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Sitting in front of your office computer might not seem like a hazardous activity, but over time it can weaken important muscles, leading to chronic back pain and other health problems.

Staffan Elgelid, MDPT, PhD, is an associate professor of physical therapy at Nazareth College and the creator of SmartCore Training, a series of movements that help strengthen the core and improve mobility in the lumbar spine. He suggests the following quick exercises to help you rebalance and strengthen your chairbound body. Need a prod? Schedule reminder text messages or emails with the help of online services such as or

Position: Sitting in a chair
Problem: Hip-flexor tightness

hip flexor stretch


  • While standing, take one large step back with your right foot. Lower your hips until your right knee touches the floor. Your left thigh should be parallel with the floor, and your left knee should be directly over your ankle.
  • Place both hands on your left knee, and turn your torso slightly toward your left side.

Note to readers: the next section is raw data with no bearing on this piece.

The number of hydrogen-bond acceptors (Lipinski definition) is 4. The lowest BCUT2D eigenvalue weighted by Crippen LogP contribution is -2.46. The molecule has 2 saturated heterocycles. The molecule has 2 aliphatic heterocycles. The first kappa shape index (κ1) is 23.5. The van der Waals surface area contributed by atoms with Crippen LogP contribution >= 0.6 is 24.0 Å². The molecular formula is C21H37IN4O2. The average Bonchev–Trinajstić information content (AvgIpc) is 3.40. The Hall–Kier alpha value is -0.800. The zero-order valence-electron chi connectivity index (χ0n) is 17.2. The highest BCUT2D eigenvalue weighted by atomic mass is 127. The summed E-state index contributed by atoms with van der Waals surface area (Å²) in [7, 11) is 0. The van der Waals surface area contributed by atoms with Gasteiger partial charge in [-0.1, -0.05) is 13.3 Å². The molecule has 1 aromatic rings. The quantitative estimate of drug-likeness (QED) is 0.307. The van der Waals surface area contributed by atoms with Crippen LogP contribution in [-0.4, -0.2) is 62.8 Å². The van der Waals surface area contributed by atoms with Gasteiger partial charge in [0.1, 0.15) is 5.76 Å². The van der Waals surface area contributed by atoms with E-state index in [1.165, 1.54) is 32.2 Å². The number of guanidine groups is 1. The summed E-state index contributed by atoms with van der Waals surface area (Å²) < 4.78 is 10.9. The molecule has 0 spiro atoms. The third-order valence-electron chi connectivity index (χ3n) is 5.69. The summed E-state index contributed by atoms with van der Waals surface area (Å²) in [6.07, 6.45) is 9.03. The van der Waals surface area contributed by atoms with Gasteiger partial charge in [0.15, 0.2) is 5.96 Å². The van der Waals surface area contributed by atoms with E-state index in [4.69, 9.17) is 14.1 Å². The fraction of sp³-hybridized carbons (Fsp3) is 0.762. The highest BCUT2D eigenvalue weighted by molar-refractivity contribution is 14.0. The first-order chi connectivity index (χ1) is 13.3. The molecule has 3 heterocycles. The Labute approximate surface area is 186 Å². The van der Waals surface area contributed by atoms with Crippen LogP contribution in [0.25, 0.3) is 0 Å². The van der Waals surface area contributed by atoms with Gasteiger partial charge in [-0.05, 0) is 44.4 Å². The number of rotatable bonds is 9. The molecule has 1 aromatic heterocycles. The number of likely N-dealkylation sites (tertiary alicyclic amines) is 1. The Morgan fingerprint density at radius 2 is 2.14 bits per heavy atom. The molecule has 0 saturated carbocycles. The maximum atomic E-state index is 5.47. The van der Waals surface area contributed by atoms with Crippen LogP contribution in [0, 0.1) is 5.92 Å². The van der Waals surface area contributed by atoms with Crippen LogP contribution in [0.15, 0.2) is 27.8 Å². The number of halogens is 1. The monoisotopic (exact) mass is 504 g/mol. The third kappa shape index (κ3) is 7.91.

• Hold for 15 to 30 seconds, and then repeat with the other leg. Do this three to four times a day.

Position: Slouching with head forward
Problem: Tight neck muscles and rounded shoulders 

stretch for neck


  • Gently drop your head back so that you’re looking at the ceiling.
  • Hold your arms straight out to the sides at shoulder height, palms facing forward, then squeeze your shoulder blades together as your arms move back behind you.
  • Repeat 10 times. Do this several times daily.

Position: Typing
Problem: Shortened wrist flexors 

stretch for wrists


  • Extend your arms in front of you, fingers pointing toward the ceiling.
  • Place your left hand (palm facing your body) against the fingers of your right hand (palm facing out), then using your left hand, pull the palm and fingers of your right hand back toward your shoulder.
  • Hold for 10 seconds, then repeat on the opposite side. Do this hourly. (See “In the Grip of Pain” for additional pain relieving moves.)

This article originally appeared as “Avoiding Office-Body Syndrome” in the October 2012 issue of Experience Life.

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